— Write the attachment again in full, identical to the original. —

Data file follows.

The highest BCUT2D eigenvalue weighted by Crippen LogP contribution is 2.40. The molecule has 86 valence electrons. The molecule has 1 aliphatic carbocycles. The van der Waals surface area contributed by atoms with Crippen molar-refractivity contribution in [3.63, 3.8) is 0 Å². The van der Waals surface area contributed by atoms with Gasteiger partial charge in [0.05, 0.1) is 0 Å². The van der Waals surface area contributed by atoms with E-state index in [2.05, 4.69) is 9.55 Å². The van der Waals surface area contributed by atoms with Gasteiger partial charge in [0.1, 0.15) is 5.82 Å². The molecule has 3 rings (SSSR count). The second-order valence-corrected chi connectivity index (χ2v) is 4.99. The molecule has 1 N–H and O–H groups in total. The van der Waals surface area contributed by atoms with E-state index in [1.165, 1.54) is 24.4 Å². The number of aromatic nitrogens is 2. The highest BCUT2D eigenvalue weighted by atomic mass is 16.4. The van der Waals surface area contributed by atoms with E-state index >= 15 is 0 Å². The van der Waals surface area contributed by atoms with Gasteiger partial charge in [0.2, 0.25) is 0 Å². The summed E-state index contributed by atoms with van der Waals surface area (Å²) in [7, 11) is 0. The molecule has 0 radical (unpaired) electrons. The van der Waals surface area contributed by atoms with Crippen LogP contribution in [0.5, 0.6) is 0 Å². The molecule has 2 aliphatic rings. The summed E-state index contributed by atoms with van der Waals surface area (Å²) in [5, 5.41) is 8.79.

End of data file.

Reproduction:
The highest BCUT2D eigenvalue weighted by Crippen LogP contribution is 2.40. The molecule has 86 valence electrons. The molecule has 1 aliphatic carbocycles. The van der Waals surface area contributed by atoms with Crippen molar-refractivity contribution in [3.63, 3.8) is 0 Å². The van der Waals surface area contributed by atoms with Gasteiger partial charge in [0.05, 0.1) is 0 Å². The van der Waals surface area contributed by atoms with E-state index in [2.05, 4.69) is 9.55 Å². The van der Waals surface area contributed by atoms with Gasteiger partial charge in [0.1, 0.15) is 5.82 Å². The molecule has 3 rings (SSSR count). The second-order valence-corrected chi connectivity index (χ2v) is 4.99. The molecule has 1 N–H and O–H groups in total. The van der Waals surface area contributed by atoms with E-state index in [1.165, 1.54) is 24.4 Å². The number of aromatic nitrogens is 2. The highest BCUT2D eigenvalue weighted by atomic mass is 16.4. The van der Waals surface area contributed by atoms with E-state index >= 15 is 0 Å². The van der Waals surface area contributed by atoms with Gasteiger partial charge in [0.2, 0.25) is 0 Å². The summed E-state index contributed by atoms with van der Waals surface area (Å²) in [7, 11) is 0. The molecule has 0 radical (unpaired) electrons. The van der Waals surface area contributed by atoms with Crippen LogP contribution in [0.5, 0.6) is 0 Å². The molecule has 2 aliphatic rings. The summed E-state index contributed by atoms with van der Waals surface area (Å²) in [5, 5.41) is 8.79.